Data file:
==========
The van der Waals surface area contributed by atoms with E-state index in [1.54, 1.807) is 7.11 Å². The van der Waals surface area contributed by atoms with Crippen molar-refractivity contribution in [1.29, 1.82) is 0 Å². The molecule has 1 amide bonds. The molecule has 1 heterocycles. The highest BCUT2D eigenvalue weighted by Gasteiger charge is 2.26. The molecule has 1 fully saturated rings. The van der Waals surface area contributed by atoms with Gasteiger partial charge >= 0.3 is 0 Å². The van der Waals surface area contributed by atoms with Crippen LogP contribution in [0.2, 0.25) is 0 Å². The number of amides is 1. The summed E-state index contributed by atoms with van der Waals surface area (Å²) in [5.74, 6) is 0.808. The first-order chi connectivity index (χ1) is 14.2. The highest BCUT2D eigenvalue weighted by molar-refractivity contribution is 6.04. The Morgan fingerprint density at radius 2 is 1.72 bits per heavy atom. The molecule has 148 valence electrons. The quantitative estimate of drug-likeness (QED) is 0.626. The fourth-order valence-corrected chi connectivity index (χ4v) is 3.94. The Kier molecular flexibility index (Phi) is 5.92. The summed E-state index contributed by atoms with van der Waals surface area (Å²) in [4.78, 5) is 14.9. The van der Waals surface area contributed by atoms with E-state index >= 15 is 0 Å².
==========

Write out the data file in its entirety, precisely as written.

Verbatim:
The van der Waals surface area contributed by atoms with E-state index in [1.54, 1.807) is 7.11 Å². The van der Waals surface area contributed by atoms with Crippen molar-refractivity contribution in [1.29, 1.82) is 0 Å². The molecule has 1 amide bonds. The molecule has 1 heterocycles. The highest BCUT2D eigenvalue weighted by Gasteiger charge is 2.26. The molecule has 1 fully saturated rings. The van der Waals surface area contributed by atoms with Gasteiger partial charge >= 0.3 is 0 Å². The van der Waals surface area contributed by atoms with Crippen LogP contribution in [0.2, 0.25) is 0 Å². The number of amides is 1. The summed E-state index contributed by atoms with van der Waals surface area (Å²) in [5.74, 6) is 0.808. The first-order chi connectivity index (χ1) is 14.2. The highest BCUT2D eigenvalue weighted by molar-refractivity contribution is 6.04. The Morgan fingerprint density at radius 2 is 1.72 bits per heavy atom. The molecule has 148 valence electrons. The quantitative estimate of drug-likeness (QED) is 0.626. The fourth-order valence-corrected chi connectivity index (χ4v) is 3.94. The Kier molecular flexibility index (Phi) is 5.92. The summed E-state index contributed by atoms with van der Waals surface area (Å²) in [4.78, 5) is 14.9. The van der Waals surface area contributed by atoms with E-state index >= 15 is 0 Å².